A first title dispute suit was filed in the Varanasi Civil Court by advocate Vijay Shankar Rastogi in 1991 for handing over the site to the Hindu community. He had claimed illegality in the construction of the Gyanvapi Masjid and sought an archaeological survey of the mosque.
However, in 1998, the HC ruled that the suit was barred by the Places of Worship Act, 1991. Later, a revision petition was moved before the Varanasi District Court, which allowed it and asked the Civil Court to adjudicate the dispute afresh. The Anjuman Intezamia Masjid (the management committee of the mosque) challenged this in the HC, which stayed the proceedings.
Following the 2019 SC verdict in the Babri Masjid-Ram Janmabhoomi dispute, the Gyanvapi case was revived in December of that year. An advocate moved the HC demanding that the mosque complex be surveyed by the Archaeological Survey of India (ASI).
In 2021, five women filed a petition in the Varanasi Civil Court seeking permission to daily worship the deities (Shringar Gauri, Lord Ganesha, Lord Hanuman and Nandi) whose idols were allegedly located on the outer wall of the mosque. The petitioners also sought to refrain the opponents from causing any damage to the idols. Currently, devotees are allowed to worship Shringar Gauri only on the fourth day of the Chaitra Navratri (the first month of the Hindu calendar).
On April 8, 2021, the Civil Court ordered the ASI to conduct the requested survey. In addition, the court ordered the formation of a five-member committee—comprising archaeological experts—with two members from the minority community to determine whether a temple existed at the site prior to the mosque. The Uttar Pradesh Sunni Central Waqf Board (which has the title of the mosque and its land) and the mosque’s managing committee contested the lower court’s order in the HC.
After hearing all the parties involved, the HC on September 9, 2021, ordered an interim stay on the direction to the ASI for conducting the survey. The court said that the Places of Worship Act, 1991 prohibits any change in the religious character of a place of worship from as it existed on August 15, 1947.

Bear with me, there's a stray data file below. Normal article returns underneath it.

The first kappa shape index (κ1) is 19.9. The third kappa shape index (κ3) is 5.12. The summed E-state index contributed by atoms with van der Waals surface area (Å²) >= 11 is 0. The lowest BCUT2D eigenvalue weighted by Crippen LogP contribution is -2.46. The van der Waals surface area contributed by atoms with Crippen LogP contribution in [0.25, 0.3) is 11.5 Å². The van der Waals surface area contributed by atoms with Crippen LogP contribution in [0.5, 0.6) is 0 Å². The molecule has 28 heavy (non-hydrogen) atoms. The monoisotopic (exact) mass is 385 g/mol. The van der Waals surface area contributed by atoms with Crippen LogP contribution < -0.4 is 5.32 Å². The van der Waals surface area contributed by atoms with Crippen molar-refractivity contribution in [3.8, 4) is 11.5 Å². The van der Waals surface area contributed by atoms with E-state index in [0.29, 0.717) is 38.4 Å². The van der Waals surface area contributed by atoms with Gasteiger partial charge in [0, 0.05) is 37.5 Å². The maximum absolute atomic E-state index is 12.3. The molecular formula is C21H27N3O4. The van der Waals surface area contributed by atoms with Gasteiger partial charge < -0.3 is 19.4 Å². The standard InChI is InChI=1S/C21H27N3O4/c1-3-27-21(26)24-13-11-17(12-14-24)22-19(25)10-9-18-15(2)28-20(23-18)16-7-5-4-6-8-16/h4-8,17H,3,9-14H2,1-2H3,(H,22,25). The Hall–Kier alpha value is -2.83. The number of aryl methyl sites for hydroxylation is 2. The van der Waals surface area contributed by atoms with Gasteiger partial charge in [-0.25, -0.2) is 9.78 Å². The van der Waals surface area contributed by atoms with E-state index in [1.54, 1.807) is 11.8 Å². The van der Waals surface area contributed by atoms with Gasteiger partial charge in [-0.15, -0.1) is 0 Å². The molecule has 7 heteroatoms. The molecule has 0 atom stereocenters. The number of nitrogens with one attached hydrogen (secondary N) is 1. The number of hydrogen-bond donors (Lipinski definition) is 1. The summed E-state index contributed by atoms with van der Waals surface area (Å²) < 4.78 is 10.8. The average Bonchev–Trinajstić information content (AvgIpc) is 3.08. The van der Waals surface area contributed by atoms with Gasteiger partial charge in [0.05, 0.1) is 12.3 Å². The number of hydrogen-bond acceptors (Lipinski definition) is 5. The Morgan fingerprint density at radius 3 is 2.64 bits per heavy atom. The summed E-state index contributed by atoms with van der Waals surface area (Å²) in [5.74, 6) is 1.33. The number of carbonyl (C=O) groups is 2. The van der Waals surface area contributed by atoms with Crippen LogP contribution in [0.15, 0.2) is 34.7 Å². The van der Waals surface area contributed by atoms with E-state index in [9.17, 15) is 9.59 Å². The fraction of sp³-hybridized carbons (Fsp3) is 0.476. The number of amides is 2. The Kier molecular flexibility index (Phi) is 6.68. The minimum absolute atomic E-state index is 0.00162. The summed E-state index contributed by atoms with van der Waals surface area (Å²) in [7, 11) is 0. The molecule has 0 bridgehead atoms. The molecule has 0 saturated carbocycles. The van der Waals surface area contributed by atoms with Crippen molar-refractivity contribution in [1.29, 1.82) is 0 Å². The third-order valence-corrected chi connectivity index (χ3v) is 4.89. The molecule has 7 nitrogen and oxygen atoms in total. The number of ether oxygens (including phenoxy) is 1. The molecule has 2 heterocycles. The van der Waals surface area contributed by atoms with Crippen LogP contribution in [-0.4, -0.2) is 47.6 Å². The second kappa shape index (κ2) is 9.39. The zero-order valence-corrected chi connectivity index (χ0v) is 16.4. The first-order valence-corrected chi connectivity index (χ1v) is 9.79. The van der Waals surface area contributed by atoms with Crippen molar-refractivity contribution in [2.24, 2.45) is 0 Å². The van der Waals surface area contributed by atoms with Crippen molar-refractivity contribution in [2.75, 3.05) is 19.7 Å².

On April 26, 2022, the Varanasi Civil Judge (senior division) ordered a survey and videography by the advocate commissioner at the mosque complex. However, the survey was once again opposed by the Anjuman Intezamia Masjid and the Waqf Board. The Muslim side alleged that Ajay Kumar Mishra, the court-appointed commissioner of the survey, tried to do videography from inside the mosque against court permission. It also termed videography inside the mosque a violation of the Places of Worship Act, 1991.
The court, however, refused to remove Mishra. In fact, the court appointed two more commissioners to join the survey of the mosque and directed that it be completed and the report submitted by May 17.
As on May 14, a 54-member team led by Mishra conducted the survey and videography of the basement and the western wall of mosque complex. The remaining survey and videography of the upper part of the complex was reportedly done on May 15 and concluded on May 16.
After it was widely reported that a Shivling was found within the temple-mosque complex, the court ordered to seal the place/area concerned. The court also directed the district magistrate, the police commissioner and the commandment of the Central Reserve Police Force in Varanasi to ensure the protection of the sealed place.
Giving a new twist to the turn of events, Mishra was later removed by the court for allegedly taking a private camera person with him to the complex and leaking confidential information to the media.
In a related development in the case on May 17, a Bench of the SC comprising Justices DY Chandrachud and PS Narasimha heard a petition filed by the Ajnuman Intezamia Masjid challenging the orders passed by the Civil Court for a survey of the mosque on a suit filed by a few Hindu devotees.
The top court ordered the Varanasi district magistrate to ensure the area where the purported Shivling was found is protected without obstructing the Muslim community’s right to worship.
Subsequently, the case was transferred to the District Court Judge, who was directed by the SC to decide the maintainability of the suit after the controversy surrounding the alleged findings of the survey was leaked into the public domain. The hearing in the District Court has been posted on July 4.
After the Friday prayer concluded at Gyanvapi Masjid amid heavy security, barricades and manual frisking, the group of Muslim and Hindu businessmen that had gathered at the tea stall symbolised the communal unity and harmony of the city despite the media hype about the disputed site and disinformation on no visible discord.